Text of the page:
SEBI Rejects Suggestion To Spread Out Ownership Of Share Registry, Transfer Agents
The market regulator rejected a suggestion to spread out the ownership of share registry and transfer agents, paving the way for acquisition to two such entities by private equity firms.
The Securities and Exchange Board of India may continue with the existing regulatory requirements regarding ownership and governance prescribed under the SEBI (Registrar to an Issue and Share Transfer Agents) Regulations, 1993, according to the agenda notes of the June board.
The status quo ends nearly a year of uncertainty over two private equity deals involving Karvy Computershare Pvt Ltd. and Computer Age Management Services Pvt. Ltd.
In August 2017, General Atlantic had agreed to acquire 83 percent in Karvy Computershare. The deal would see the exit of Australian share registry company Computershare Ltd. and other shareholders, General Atlantic had said in a statement.
Great Terrain Investment Ltd., an affiliate of Warburg Pincus, had agreed to acquire 37.5 percent in CAMS. The National Stock Exchange of India Ltd., HDFC Ltd. and other shareholders had agreed to sell stake to the private equity firm.
Share registry and transfer agents, which maintain the register of shareholders, are considered important for capital market infrastructure. A committee, headed by Reserve Bank of India’s former Deputy Governor R Gandhi, recommended that governance of such firms should be aligned with that of market infrastructure institutions. The panel also suggested that their ownership should be dispersed or held by entities regulated by financial sector regulators worldwide.
SEBI had invited feedback on the committee’s report. It received 13 public comments on the issue of ownership and governance. All stakeholders, including mutual funds, didn’t agree with the suggestions, according to the regulator’s board meeting agenda.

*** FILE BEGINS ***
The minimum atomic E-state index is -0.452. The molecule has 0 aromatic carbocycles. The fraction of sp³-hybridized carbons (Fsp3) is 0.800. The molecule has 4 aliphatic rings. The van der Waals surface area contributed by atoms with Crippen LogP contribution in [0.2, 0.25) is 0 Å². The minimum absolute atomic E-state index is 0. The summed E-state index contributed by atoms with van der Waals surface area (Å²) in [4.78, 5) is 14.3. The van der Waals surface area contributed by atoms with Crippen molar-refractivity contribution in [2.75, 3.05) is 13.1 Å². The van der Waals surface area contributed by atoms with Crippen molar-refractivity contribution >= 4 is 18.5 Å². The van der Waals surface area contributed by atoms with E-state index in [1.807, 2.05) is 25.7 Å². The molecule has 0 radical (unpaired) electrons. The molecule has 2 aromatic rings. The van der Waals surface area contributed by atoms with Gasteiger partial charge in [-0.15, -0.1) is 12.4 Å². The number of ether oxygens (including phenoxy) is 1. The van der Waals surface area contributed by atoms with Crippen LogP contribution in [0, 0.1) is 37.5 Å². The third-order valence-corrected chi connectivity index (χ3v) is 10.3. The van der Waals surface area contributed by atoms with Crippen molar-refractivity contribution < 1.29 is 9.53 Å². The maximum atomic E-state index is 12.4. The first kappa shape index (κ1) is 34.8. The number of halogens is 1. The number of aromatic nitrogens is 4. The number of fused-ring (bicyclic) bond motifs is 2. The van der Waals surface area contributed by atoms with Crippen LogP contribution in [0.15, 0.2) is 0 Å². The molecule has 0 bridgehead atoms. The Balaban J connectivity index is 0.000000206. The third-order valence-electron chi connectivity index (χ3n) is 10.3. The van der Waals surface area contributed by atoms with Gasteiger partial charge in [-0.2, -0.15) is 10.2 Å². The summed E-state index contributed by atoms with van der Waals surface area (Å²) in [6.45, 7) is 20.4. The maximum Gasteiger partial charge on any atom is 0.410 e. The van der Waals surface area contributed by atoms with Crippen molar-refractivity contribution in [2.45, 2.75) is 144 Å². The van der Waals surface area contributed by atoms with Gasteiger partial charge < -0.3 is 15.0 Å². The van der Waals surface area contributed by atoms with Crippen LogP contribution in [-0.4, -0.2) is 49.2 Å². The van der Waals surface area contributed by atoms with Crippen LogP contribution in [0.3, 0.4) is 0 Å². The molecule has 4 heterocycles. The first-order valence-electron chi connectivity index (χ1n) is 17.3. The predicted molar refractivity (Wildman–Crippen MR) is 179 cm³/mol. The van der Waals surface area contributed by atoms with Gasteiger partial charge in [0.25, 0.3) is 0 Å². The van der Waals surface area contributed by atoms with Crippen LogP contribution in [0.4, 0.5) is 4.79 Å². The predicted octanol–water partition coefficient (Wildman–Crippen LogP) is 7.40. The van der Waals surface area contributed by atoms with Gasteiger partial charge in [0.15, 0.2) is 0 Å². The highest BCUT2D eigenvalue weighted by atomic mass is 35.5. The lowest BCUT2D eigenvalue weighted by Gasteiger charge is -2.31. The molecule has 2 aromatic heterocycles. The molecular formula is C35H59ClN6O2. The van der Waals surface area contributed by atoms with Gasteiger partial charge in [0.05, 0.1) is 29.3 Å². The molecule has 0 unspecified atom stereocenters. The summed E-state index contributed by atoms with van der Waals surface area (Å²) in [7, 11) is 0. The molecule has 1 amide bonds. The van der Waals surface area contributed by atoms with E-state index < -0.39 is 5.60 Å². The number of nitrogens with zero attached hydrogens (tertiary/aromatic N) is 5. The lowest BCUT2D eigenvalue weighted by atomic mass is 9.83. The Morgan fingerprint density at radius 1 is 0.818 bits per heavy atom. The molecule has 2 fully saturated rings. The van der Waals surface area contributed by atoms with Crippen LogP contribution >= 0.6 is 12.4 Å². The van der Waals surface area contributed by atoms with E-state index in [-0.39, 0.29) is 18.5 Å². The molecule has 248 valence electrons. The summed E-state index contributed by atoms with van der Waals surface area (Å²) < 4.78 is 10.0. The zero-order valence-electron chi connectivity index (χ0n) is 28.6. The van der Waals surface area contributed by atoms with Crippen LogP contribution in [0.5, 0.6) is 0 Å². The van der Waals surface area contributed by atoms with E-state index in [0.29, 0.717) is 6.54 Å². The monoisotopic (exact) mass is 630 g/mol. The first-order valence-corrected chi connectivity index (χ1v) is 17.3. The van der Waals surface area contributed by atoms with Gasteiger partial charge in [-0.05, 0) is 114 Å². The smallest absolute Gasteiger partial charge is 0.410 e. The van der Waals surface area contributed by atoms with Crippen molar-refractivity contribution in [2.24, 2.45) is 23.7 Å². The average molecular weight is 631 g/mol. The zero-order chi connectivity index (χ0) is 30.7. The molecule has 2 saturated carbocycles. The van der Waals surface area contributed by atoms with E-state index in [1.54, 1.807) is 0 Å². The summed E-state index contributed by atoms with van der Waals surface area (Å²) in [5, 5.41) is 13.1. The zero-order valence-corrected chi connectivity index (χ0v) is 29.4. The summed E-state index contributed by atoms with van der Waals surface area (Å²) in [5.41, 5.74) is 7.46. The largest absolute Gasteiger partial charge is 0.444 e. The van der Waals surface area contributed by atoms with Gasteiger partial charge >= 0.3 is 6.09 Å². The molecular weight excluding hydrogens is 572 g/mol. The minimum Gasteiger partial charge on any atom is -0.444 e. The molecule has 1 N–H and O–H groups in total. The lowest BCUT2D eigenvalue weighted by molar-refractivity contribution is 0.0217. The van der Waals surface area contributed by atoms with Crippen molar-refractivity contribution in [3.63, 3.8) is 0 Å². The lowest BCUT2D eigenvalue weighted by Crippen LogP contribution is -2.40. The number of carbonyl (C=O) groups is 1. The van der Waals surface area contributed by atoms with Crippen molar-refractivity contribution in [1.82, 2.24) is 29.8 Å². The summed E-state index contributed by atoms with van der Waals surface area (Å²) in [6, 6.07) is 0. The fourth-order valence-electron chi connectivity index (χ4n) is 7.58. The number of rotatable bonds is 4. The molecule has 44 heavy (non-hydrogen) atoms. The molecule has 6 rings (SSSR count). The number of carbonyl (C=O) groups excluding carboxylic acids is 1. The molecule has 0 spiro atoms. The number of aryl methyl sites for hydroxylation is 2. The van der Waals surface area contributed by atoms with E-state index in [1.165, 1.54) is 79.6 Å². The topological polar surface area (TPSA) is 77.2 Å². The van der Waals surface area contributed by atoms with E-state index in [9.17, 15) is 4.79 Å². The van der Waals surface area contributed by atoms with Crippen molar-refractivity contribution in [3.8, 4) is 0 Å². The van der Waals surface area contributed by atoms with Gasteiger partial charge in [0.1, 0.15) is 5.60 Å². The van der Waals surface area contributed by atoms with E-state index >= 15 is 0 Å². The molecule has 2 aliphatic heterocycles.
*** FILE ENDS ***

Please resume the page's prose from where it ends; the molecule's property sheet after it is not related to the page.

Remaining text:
Here’s the feedback SEBI received:
- Ownership of the share registry and transfer agents shouldn't be with a regulated entity either directly or through a wholly owned step-down subsidiary.
- SEBI should review the limits defined for ownership and clarify that in the event of listing and wider holding, no further ownership norms shall be applicable, including no requirement of holding by a regulated entity. The report sought to restrict holdings of non-regulated entities at 49 percent collectively and 15 percent individually.
- The industry is at the threshold of digital transformation, and restricting investments only by existing registrar of shares and transfer agents or regulated entities may not be in the best interest of the industry.
- The key concerns over data security and addressing data availability can be achieved through enhanced regulation by SEBI.
SEBI’s board said the regulator should enhance monitoring and reporting of such entities. It will issue a circular to bring in periodic reporting on key risk areas, data security measures, business continuity, high standards of governance, measures for enhanced customer service and grievance redressal.